15-Year-Old Gay Student Shot Dead
Posted by shadmia on February 15, 2008
Lawrence King, 15, an eighth-grader at E.O. Green School, was pronounced brain-dead at St. John’s Regional Medical Center in Oxnard about 2 p.m. Thursday, Feb. 14th, after two examinations by neurosurgeons, said Craig Stevens, a Ventura County senior deputy medical examiner. The killer has been identified as 14-year-old Brandon David McInerney. Prosecutors filed a charge of murder with hate-crime and firearm-use enhancements against Brandon David McInerney, who will be tried as an adult.
If convicted on all three charges McInerney could be sentenced to more than 50 years in jail. He made his initial court appearance Thursday afternoon, but his hearing was continued until March 21. He was ordered held on $770,000 bail.
At around 8:30am on Tuesday, Feb. 12th, McInerney shot Lawrence King twice in the head, in front of about two dozen students who had just settled down in a computer lab to work on their English assignments. After the shooting McInerney dropped the gun at the scene and fled the school. He was picked up minutes later by a police officer not far from the school and arrested. For video clips of the scene immediately after the shooting click here and here.
Oxnard police said the shooting apparently stemmed from a personal dispute between King and the suspect. Police spokesman David Keith said investigators interviewed more than 100 people, but he declined to reveal further information on a possible motive.
Some students have said King was openly gay. Nicholas Cortez, 14, said King would come to school “wearing makeup and high heels”. Another eighth-grader, Michael Sweeney, said King’s appearance was “freaking the guys out”:
“He would come to school in high-heeled boots, makeup, jewelry and painted nails — the whole thing,” Sweeney said.
13-year-old Mariah Thompson, one of King’s friends who emerged from the school with her mother, after talking to detectives was very distraught:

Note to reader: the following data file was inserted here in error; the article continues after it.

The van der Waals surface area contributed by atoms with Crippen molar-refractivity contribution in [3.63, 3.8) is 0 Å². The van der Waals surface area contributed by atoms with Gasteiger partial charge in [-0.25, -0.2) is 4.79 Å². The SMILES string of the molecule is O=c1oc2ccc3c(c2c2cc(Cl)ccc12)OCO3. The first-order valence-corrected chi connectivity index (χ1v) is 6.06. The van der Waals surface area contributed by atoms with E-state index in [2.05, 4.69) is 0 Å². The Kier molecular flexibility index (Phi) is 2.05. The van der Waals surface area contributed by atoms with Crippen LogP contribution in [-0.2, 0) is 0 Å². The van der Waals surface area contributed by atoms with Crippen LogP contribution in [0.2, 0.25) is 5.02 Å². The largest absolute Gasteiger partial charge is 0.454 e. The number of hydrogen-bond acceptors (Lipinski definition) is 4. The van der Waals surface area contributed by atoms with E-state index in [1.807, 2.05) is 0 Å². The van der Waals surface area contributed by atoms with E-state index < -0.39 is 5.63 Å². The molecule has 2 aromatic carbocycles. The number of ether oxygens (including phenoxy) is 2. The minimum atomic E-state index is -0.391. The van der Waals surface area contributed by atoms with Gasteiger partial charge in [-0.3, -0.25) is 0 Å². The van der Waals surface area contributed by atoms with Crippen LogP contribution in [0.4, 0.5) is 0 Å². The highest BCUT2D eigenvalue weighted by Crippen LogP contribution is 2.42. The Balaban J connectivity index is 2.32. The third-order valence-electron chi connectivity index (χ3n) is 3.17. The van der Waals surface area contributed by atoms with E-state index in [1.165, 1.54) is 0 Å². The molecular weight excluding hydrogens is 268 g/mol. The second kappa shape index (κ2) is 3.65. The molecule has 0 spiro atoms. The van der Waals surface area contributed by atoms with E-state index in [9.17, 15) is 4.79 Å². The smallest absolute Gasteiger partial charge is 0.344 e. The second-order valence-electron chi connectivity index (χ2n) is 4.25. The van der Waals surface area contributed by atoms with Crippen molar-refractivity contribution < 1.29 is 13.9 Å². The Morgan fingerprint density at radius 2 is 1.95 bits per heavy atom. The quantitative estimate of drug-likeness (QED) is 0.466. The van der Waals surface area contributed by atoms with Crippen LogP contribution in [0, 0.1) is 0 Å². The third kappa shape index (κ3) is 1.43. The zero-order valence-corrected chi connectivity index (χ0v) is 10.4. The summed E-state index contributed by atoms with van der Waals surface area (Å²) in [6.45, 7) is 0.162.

“He didn’t deserve it,” she said, crying. She said she was one of the wounded boy’s few friends, a confidant he trusted with stories about others making life at school miserable for him. “I would always tell him, ‘Don’t let them get to you,’ ” she said.
School administrators expressed shock as word of the shooting spread. Jerry Dannenberg, superintendent of the Hueneme School District since 2002, said he had not heard of any guns showing up in the district’s schools before Tuesday. Without commenting on a possible motive, Dannenberg stressed the importance of tolerance. “We have to be accepting of others, and when there are differences, people need to resolve them without resorting to violence,” he said.
Principal Joel Lovstedt said he was not aware of any previous fight between the victim and suspect. “If there had been a fight, it wasn’t to the level that it reached my office,” he said. Lovstedt said he had heard reports of teasing, and he had spoken to the victim about the problem. “I’ve talked to the victim myself, and I said if anyone teases you, let me know,” he said.
“This is a horrific act. If we had any inkling that something like this would have happened, we would have stopped it,” he said.
Lawrence King was living in foster care, at Casa Pacifica, a residential center for troubled and abused youths. He would take the bus to school every day. “It’s just overwhelming, unbelievable,” said Steven Elson, the facility’s administrator, of the shooting. “Our staff and kids are really trying to cope with this. We have not had a child die in a violent manner like this” Elson said, adding that Casa Pacifica plans to hold a memorial service next week.
“We’re are all stunned and it’s just an unspeakable tragedy,” Elson said. “This is a very big traumatic experience for all of us.”
Members of King’s family (they called him Larry) decided together to donate his organs. “I think that that’s what he would have wanted,” his father, Greg King said, adding that his son was headstrong, confident and sweet. He loved to sing songs by folk rock trio Crosby, Stills and Nash, and was studying the Star Spangled Banner in hopes of singing it at his brother’s baseball games. His father said he had a very gifted singing voice.
He was so good in fact, that one of Greg King’s friends — who was unaware of the family’s tragedy — called on Wednesday to say King should try to get his son to try out for American Idol.
Larry’s mother, Dawn King, said Larry would often remind her to take her medicines to control her diabetes. Larry also had an affinity for animals. He loved butterflies and built a special connection with a stray dog he named Jasmine, his father said. “She’d fetch for Larry, but anyone else that tried to come near her she’d run.” He also enjoyed using licorice sticks to catch crawdads at Bubbling Springs Park in Port Hueneme, where his family would go for baseball games.